[mpeg-OTspec] AHG conference call - Composite Fonts Requirements

Ken Lunde lunde at adobe.com
Wed May 13 15:16:57 CEST 2009


What you have described, along with your useful examples, demonstrated  
that font names and Unicode ranges alone are not sufficient to define  
the Composite Font, and that language tagging is a necessary  
component. In other words, glyphs that are expected to interact via  
GSUB or GPOS features should be in the same component font, and  
because the same punctuation ("same" in the sense that they share the  
same Unicode code points) is shared by multiple languages, this issue  

Of course, there will be times when the Composite Font explicitly  
specifies punctuation from a separate font, in which case the glyphs  
cannot interact, at least via GSUB or GPOS features. In this case, the  
desire or intent to use different punctuation precludes the ability  
for the glyphs to interact, and this should be okay. Our Composite  
Font mechanisms do this, and it has been acceptable.


-- Ken

On 2009/05/11, at 23:00, John Hudson wrote:

>>> Advanced Layout Features
>>>  - Each component font should have code ranges and language tags
>>> identified, and will be used based on this information.
> Before committing to agreement with MS and Adobe on layout
> non-interaction between component fonts, I just want to confirm that  
> my
> understanding of intended code range and language tag behaviour is
> correct. The attached image shows text strings containing two  
> different
>  scripts, typeset using two different fonts which, for purposes of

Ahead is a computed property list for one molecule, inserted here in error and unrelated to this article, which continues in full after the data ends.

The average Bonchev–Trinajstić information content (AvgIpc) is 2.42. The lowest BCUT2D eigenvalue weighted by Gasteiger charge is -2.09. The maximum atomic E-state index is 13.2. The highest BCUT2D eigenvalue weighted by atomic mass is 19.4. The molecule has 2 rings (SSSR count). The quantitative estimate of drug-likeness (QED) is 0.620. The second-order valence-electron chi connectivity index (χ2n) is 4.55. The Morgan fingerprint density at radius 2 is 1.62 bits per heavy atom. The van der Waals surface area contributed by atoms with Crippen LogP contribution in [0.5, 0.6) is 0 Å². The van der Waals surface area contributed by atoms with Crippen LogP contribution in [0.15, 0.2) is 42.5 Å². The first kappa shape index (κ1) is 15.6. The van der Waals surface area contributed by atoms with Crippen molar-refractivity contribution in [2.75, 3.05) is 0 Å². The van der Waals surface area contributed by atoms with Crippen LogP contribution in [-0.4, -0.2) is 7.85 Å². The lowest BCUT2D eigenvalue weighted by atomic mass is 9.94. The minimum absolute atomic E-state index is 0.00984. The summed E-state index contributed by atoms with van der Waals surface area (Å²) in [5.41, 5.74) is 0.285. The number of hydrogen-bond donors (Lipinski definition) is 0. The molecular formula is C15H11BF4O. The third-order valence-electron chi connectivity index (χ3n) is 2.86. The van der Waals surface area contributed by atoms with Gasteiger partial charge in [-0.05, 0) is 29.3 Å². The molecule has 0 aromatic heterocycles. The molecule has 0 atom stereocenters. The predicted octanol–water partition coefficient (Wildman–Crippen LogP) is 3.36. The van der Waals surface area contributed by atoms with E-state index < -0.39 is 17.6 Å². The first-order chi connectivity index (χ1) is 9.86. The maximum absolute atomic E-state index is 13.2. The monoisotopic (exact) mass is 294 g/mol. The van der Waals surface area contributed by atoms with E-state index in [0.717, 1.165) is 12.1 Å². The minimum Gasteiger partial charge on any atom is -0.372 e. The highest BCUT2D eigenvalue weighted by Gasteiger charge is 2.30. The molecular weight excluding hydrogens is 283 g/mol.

> this
> illustration represent two component fonts in a composite font. In  
> this
> illustration, for clarity, I have set the two fonts in distinct  
> colours,
> but one may presume them to represent text in a single colour.  
> Language
> tagging is indicated.
> There are two layout issues at work here. One is selection of an
> appropriate font for common punctuation characters adjacent to
> alphabetic characters, and hence correct kerning relationship between
> those glyphs. The other is the more complex selection of appropriate
> closing parenthesis to match opening parenthesis (as the illustration
> shows, there will definitely be cases in which this results in
> collisions between adjacent glyphs from different component fonts).
> Given the language tagging illustrated in the graphic, is my
> understanding of the expected component font selection and layout  
> correct?
> I'm leaving aside, for now, posssible fallback behaviours, based on
> algorithms, if accurate language tagging is not applied.
> Regards, John
> -- 
> Tiro Typeworks        www.tiro.com
> Gulf Islands, BC      tiro at tiro.com
> I'm like that Umberto Eco guy, but without
> the writing.   -- anonymous caller
> <CompFontLayout.gif>

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